Financial Education & Courses


Financial Education & Courses:

Accountant / Accountancy (158)
Assistant Accountant (5)
Business Economics (96)
Investing (30)
Administrator (37)
Budget coach (21)
CMA (8)
Controlling / Controller (87)
Crypto (12)
Debt Controller (3)
Accounts Receivable (39)
Finance (476)
Financial controller (20)
Financial Advisor (13)
Financial Policy & Management (106)
Financial services (35)
Financial Planning / FFP (29)
Mergers & acquisitions (50)
Money (2)
Mortgage adviser (23)
Collection (15)
Financial statements and balance sheet (46)
Management accounting (37)
Retirement (108)
Continuing education (PE) (215)
Solvency (4)
Life insurance (11)


Money is any object or testable statement generally accepted in a particular country or within a given socio-economic context as payment for goods and services and repayment of debts. The main functions of money are distinguished: medium of exchange, unit of account, hoarding means, compensation (fine) and occasionally also as a unit for deferred payments.

As an economic medium of exchange, money is distinguished from other means of exchange in that it does not immediately pay the reciprocity owed to the exchange partner, but can be used for further exchange transactions on the basis of general and legal recognition.

Although it is often said that money originated as ‘commodity money’, this was preceded by credit systems in which debts were kept on clay tablets, carving sticks or other methods. Coins did not come until around the sixth century BC. in use. Almost all modern money systems are based on fiduciary money. Fiduciary money has no intrinsic utility value as a physical good; it derives its value purely from the confidence that it can be used to buy goods and services. Usually (but not always), this confidence is based on the fact that a government designates this money as legal tender, that is, the money in question is designated within a country as a means of clearing debts. Cryptocurrencies such as bitcoin and complementary money systems such as LETS are an exception to this; bitcoins and LETS fall within the definition of fiduciary money but have not been identified as legal tender by any government.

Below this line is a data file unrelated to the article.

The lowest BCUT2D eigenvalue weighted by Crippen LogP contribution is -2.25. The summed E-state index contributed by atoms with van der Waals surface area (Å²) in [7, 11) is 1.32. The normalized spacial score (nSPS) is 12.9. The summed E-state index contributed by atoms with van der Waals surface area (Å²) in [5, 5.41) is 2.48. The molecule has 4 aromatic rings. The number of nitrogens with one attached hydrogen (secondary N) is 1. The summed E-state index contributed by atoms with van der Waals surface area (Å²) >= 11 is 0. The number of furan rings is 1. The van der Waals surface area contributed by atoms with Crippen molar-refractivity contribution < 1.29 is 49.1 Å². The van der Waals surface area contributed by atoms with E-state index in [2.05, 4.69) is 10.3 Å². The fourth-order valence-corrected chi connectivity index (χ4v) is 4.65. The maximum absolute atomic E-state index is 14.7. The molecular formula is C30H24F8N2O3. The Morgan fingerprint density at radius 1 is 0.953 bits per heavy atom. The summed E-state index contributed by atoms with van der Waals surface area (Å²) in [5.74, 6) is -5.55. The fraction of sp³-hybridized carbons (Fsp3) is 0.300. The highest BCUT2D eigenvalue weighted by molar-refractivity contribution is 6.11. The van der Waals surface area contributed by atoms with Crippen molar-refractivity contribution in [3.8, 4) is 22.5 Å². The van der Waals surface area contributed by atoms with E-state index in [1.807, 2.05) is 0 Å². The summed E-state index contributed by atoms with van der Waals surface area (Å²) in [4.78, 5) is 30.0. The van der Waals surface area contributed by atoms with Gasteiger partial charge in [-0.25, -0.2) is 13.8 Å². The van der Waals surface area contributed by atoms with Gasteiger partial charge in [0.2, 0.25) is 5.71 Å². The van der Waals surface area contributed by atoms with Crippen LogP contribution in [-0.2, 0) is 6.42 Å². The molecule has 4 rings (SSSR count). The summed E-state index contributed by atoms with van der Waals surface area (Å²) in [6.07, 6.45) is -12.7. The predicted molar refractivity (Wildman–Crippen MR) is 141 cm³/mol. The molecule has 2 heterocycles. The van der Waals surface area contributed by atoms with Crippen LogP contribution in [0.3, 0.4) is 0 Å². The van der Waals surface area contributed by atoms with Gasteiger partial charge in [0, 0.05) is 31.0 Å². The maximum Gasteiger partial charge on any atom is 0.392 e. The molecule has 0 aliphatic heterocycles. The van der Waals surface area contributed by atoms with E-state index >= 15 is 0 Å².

A country’s money supply consists of currency (banknotes and coins) and transferable money (the balance in directly callable credits in payment and savings accounts). These credits almost always exceed the amount of currency. Transferable money is not tangible and only exists in the form of various bank records. Despite the fact that cashless money is not tangible, it still performs the basic functions of money (as cashless money is generally accepted as a form of payment).